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Ron Wyden at a September 2012 hearing of the Senate Energy Committee
Sen. Ron Wyden will be taking the helm as chairman of the
Senate Committee on Energy and Natural Resources in January.
When Sen. Ron Wyden, the Oregon Democrat, takes the chairman's reins of the Committee on Energy and Natural Resources, there are hopes in some quarters that it will usher in an era of cooperation between the Republicans and Democrats on the committee and elsewhere. There is speculation that this could finally move the Senate and maybe even the House of Representatives off the dime on energy policy because Wyden is known, and sometimes criticized, for his hands-across-the-aisle approach to governance. The senator himself speaks of the need to review energy policy in light of of the burgeoning shale oil and gas industry. He speaks of a "transformative energy policy."

That the first major piece of energy legislation since 2007 might emerge from gridlock with Wyden at the helm is partly based on what seems to be mutual admiration between him and Sen. Lisa Murkowski of Alaska, the ranking Republican member of the committee. That was evident at a CQ Roll Call event last Thursday:

“I think it is because of the nature of Sen. Wyden’s leadership and his style and my desire to work a deal,” Murkowski said. “The benefit that we have is we’re both kind of coming at this from the approach of let’s make some things happen here instead of focusing and getting all twisted around in those areas where we disagree.”

Wyden was hopeful in an interview last week. “I’m very upbeat about the prospects of bringing people together just based on the conversations I’ve had with senators on and off the committee,” he said.

Wyden toured Alaskan energy sites with Murkowski in August and came away saying what he would later say after his October tour of Louisiana energy sites with Sen. Mary Landrieu: "we can’t rely on a one-size-fits-all energy policy.”

What precisely a comprehensive energy package might look like wasn't apparent from the vague good-feelings talk at the meeting. Wyden is concerned about U.S. fossil-fuel exports, partly for reasons of "energy independence" and partly because of carbon dioxide emissions, two issues that conflict with one another. He also seems dead set against a carbon tax, a matter that has divided Democrats and Republicans, although any support from the GOP for such a levy is dependent on its being to offset income taxes. At any rate, given that the White House is also reluctant on this score, a carbon tax seems out of the question.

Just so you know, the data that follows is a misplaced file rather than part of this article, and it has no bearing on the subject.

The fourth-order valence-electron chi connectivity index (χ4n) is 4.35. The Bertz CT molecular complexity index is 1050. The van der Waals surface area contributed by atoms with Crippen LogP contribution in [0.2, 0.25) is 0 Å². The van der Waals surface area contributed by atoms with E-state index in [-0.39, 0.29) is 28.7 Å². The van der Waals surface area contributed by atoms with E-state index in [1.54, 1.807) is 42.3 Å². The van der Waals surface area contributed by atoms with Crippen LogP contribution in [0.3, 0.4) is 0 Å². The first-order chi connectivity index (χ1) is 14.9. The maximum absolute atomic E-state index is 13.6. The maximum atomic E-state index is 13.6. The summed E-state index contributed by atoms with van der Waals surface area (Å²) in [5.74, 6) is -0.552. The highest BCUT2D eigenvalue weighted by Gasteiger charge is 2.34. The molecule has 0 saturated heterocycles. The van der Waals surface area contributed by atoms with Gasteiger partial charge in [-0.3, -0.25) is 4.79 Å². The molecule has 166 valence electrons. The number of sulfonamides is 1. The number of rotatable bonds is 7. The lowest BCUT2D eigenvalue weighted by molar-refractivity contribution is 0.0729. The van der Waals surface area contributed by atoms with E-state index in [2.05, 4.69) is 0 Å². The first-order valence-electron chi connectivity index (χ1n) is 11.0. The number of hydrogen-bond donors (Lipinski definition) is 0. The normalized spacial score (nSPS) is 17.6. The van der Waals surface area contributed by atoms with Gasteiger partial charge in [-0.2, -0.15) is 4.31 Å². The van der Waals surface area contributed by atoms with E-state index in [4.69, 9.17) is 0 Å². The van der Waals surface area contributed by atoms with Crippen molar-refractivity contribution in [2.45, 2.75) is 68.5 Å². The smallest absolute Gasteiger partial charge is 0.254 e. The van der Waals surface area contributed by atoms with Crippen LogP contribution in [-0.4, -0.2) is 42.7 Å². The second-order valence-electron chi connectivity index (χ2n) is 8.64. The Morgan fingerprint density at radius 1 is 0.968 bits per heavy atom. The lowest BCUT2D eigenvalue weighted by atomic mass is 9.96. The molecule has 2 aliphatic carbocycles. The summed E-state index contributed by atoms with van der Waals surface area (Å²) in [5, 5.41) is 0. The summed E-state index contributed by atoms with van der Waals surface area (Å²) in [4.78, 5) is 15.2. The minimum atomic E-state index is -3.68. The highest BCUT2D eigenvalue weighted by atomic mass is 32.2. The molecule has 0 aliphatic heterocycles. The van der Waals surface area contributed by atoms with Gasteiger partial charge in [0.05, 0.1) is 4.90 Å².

For more than a year, Murkowski has been working on a blueprint for a new policy that she will probably not unveil until January. The plan is likely to be some mix of what we've been hearing for a long time from nearly everyone but environmental advocates: an "all-of-the-above" energy policy, the kind that puts smiles on the faces of fossil-fuel heavy states and provides some money and some lip service to renewable sources. It's not hard to figure out what Murkowski means when she says we need to "streamline" environmental regulations.

Included is likely to be measures to increase oil and gas production, more directives on energy efficiency, an upgrade of the transmission grid, and possibly renewal of tax incentives for the wind, solar and geothermal industries. The key incentive, the production tax credit, expires Dec. 31. That has already cost thousands of jobs in the wind industry as investors shy away from new projects.

The last major piece of federal energy legislation was passed in 2007. It focused on developing biofuels, automobile fuel efficiency and energy efficiency in lighting and public buildings. But the House, then in Democratic hands, passed a bill that included a renewable portfolio standard which would have required utilities to generate 15 percent of their electricity from renewable sources and would fund renewable energy development with revenue from repealing $21 billion of tax breaks for oil and gas companies. The Senate wouldn't go along. Among the foes was Landrieu.

The 2007 legislation was passed before hydraulic fracking had created the boom in the production of gas and oil from shale rock. Partly as a result, a report from the International Energy Agency last week said the United States will be the largest producer of oil in the world by 2020 and a net exporter by 2030. The boom has already produced about 1.7 million jobs, according to IHS Global, with the possibility of three million by 2030.

For a nation that spends tens of billions of defense dollars each year to protect access to foreign oil, energy "independence" might sound like a good thing. Just one problem: Burning all that oil and gas, even though they produce far fewer carbon emissions that burning coal, pushes the world ever closer to the day when it passes the threshold for increasing average global temperatures past 2° C. Any energy policy that treats that as some tangential factor is reckless myopia.

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Originally posted to Meteor Blades on Mon Nov 19, 2012 at 10:34 AM PST.

Also republished by Climate Change SOS, DK GreenRoots, and Daily Kos.

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